The monks eat according to oriyoki, which means ‘containing just enough’—another fine principle for the Western diet to follow.
Zen Diet Guidelines
As a vegetarian diet is encouraged, those who want to apply Zen principles to their eating must make sure they make up the shortfall in protein, carbohydrates, vitamins and minerals from missing out on meat. As part of a sustainable vegetarian diet, you should include:
—Protein, needed for the growth and repair of all body cells. Protein is provided by foods such as eggs, milk, yoghurt, cheese and soya-bean productions such as tofu, all of which contain many of the essential amino acids we need. Other foods such as beans, peas, lentils, grains, nuts and seeds also provide a valuable source of protein.
—Carbohydrates, which supply the body with energy. Simple carbohydrates tend to be found in sugars and sweet foods. Complex carbohydrates are a vital part of a healthy diet and these are provided by rice, pasta, bread, potatoes and other vegetables, as well as many fruits. Many of these complex carbohydrate foods also provide fiber, vitamins, and minerals.
—Vitamins and minerals have many vital functions, such as keeping the nervous system and other tissues healthy, helping to maintain healthy eyes, skin and hair, and helping to protect against disease. A balanced vegetarian diet should supply many of these, although some vegetarians choose to supplement their intake of vitamins and minerals such as vitamin B12, calcium, iron and zinc.
—Fats are needed in small amounts in everyone’s diet, to maintain healthy, balanced eating. However, many of us eat far too much fat and we should all be looking to reduce our overall fat intake, especially of saturated fats (found in butter, cream, milk), as this contributes to a rise in blood cholesterol levels and may lead to coronary heart disease. Instead we should choose unsaturated fats such as olive and sunflower oils, as these are healthier types of fat and thought to help lower cholesterol levels.
Zen for Inner Strength
Tai chi chuan is one of the most popular exercise systems coming from the Chinese and Japanese traditions of martial arts. It originated in China over 2,000 years ago and developed into a set pattern of postures and movements which connect and flow into each other to produce ‘moving meditation.’ In its slow, deliberate movements and ‘total mindfulness’ it is a natural preparation for Zen, even when applied to self-defense skills.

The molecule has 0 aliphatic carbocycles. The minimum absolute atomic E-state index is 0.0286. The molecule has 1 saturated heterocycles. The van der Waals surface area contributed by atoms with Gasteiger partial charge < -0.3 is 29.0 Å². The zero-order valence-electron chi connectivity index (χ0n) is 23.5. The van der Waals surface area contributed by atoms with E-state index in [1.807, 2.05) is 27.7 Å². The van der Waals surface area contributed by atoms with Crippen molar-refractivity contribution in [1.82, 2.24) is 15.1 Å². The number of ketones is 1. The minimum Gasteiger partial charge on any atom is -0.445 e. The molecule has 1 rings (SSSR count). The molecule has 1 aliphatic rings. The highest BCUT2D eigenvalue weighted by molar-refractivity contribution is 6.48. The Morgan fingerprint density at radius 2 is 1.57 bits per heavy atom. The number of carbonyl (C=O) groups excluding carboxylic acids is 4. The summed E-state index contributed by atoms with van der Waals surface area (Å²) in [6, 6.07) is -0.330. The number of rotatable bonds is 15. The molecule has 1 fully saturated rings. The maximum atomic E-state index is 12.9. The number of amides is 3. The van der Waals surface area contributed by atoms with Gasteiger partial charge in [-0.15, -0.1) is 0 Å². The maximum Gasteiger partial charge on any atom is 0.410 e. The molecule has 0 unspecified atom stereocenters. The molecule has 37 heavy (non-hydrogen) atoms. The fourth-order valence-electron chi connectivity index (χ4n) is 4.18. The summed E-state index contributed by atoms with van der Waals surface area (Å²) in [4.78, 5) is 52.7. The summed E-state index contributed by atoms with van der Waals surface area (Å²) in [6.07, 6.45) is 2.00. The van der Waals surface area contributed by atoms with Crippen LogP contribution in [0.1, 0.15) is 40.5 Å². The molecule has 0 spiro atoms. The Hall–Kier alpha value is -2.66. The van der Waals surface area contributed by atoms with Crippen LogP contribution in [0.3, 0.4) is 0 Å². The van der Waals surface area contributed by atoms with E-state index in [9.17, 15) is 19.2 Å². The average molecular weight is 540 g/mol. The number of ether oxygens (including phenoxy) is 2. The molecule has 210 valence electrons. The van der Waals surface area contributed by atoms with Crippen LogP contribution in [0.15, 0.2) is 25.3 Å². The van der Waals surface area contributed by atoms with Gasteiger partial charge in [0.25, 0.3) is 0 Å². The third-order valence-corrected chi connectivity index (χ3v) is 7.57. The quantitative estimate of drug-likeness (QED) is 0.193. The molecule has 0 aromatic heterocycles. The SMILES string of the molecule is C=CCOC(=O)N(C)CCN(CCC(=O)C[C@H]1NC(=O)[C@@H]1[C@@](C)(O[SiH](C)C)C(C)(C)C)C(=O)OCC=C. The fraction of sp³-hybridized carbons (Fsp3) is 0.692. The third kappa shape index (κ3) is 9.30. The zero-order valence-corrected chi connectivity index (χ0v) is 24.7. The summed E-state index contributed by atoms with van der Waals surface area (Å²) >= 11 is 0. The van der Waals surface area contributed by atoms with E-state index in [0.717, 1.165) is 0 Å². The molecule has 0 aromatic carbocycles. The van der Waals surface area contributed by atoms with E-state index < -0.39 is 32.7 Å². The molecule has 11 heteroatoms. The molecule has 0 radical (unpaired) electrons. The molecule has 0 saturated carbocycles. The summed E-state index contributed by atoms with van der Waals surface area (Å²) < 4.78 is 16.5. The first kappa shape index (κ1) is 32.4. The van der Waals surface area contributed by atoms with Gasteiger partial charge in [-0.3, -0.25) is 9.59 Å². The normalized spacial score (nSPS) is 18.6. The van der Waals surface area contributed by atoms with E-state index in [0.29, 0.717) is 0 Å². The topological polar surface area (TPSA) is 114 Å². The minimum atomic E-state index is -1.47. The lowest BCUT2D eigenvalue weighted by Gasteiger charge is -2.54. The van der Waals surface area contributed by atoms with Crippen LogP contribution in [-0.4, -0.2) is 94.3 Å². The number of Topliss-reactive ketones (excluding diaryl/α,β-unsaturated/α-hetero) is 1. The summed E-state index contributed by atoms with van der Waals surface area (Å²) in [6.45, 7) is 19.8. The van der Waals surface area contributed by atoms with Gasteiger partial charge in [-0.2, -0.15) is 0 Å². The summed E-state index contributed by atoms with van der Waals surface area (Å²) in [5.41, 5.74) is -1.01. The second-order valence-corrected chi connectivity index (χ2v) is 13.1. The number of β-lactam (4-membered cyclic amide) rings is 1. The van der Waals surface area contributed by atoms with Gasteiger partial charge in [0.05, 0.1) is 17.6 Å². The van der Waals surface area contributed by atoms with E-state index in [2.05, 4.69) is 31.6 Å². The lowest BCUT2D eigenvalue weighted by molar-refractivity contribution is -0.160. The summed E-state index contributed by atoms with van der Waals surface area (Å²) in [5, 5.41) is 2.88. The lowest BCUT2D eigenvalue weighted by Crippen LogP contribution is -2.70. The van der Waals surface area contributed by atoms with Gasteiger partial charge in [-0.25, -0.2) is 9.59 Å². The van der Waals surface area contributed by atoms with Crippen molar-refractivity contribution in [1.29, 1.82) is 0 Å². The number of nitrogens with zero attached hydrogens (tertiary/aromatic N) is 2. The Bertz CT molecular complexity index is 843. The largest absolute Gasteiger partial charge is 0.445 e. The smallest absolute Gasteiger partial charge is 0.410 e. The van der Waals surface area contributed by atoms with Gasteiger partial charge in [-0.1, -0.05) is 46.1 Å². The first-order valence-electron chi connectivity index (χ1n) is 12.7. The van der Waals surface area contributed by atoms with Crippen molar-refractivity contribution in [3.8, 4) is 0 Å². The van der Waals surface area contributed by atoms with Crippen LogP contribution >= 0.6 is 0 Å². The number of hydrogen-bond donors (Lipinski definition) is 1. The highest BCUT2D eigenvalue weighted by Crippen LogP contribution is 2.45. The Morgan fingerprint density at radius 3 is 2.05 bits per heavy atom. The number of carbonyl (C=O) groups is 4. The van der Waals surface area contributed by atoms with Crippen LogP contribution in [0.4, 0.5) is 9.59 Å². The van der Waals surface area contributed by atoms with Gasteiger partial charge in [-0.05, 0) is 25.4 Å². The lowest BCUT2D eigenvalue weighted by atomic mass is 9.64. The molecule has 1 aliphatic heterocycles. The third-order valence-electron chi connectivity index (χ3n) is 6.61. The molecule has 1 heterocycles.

Tai chi means ‘great polarity boxing,’ and the ideal yin and yang—the apparently opposing, but complementary forces—are fundamental to the release of energy flow. Basically it is an exercise system that channels physical energy to improve balance, stability and flexibility towards spiritual strength and contemplation. It also happens to be a great way to reduce tension.
The beauty of tai chi is that you do not have to be athletic to practice it. In fact you need to be relaxed and feel yourself ‘sinking’ into each posture with a sense of precision to what is called the tan tien point, two-fingers’ width below the navel where energy is said to be stored in the abdomen.
There is total concentration on the movements in the muscles, joints, ligaments and bones and the body revolves around ‘sinking’ movements combined with slow, deep breathing from the diaphragm. The slow turn from the waist, which characterize much of modern tai chi, can be managed by young and old alike, and are designed to encourage the physical and mental calm while strengthening muscles, balance, flexibility and a well-aligned body.
This basic position arises from the ancient martial arts tradition of Shaolin Kung Fu, originally a fighting and self-defense discipline. Today it includes many of the techniques of other martial arts, including the punches of karate, the kicks of toe kwon do, and the throws of judo.
We need a trained teacher to take any martial arts seriously, but you can try this quite tiring stance to understand the idea of ki (Japanese) and qi (Chinese) ‘breath’ or ‘life force.’
(1) Stand with your feet apart at shoulder width, keeping your body upright and relaxed.
(2) Clench your fists, drawing them in at either side of your waist.
(3) Bend your knees, keeping your back straight, and lower your body as though riding on horseback. Empty your mind, ‘placing’ your thoughts in your lower abdomen.